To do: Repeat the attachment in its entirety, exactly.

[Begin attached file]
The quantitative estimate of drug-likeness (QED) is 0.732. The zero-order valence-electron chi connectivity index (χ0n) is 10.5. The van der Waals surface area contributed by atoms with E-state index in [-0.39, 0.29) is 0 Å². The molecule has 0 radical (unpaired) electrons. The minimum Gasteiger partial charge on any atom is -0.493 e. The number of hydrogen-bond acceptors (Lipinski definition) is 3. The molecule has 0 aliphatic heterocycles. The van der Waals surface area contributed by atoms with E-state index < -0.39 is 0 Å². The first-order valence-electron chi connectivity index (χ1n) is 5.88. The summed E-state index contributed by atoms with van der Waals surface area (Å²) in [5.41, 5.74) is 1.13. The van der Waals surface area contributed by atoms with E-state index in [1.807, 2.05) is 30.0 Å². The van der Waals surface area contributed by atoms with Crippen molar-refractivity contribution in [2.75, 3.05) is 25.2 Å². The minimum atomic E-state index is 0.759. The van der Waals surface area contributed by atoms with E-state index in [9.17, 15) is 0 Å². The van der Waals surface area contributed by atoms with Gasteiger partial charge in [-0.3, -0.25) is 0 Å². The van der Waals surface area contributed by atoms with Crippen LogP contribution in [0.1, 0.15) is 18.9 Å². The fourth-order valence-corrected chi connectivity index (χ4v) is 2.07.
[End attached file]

The quantitative estimate of drug-likeness (QED) is 0.732. The zero-order valence-electron chi connectivity index (χ0n) is 10.5. The van der Waals surface area contributed by atoms with E-state index in [-0.39, 0.29) is 0 Å². The molecule has 0 radical (unpaired) electrons. The minimum Gasteiger partial charge on any atom is -0.493 e. The number of hydrogen-bond acceptors (Lipinski definition) is 3. The molecule has 0 aliphatic heterocycles. The van der Waals surface area contributed by atoms with E-state index < -0.39 is 0 Å². The first-order valence-electron chi connectivity index (χ1n) is 5.88. The summed E-state index contributed by atoms with van der Waals surface area (Å²) in [5.41, 5.74) is 1.13. The van der Waals surface area contributed by atoms with E-state index in [1.807, 2.05) is 30.0 Å². The van der Waals surface area contributed by atoms with Crippen molar-refractivity contribution in [2.75, 3.05) is 25.2 Å². The minimum atomic E-state index is 0.759. The van der Waals surface area contributed by atoms with E-state index in [9.17, 15) is 0 Å². The van der Waals surface area contributed by atoms with Gasteiger partial charge in [-0.3, -0.25) is 0 Å². The van der Waals surface area contributed by atoms with Crippen LogP contribution in [0.1, 0.15) is 18.9 Å². The fourth-order valence-corrected chi connectivity index (χ4v) is 2.07.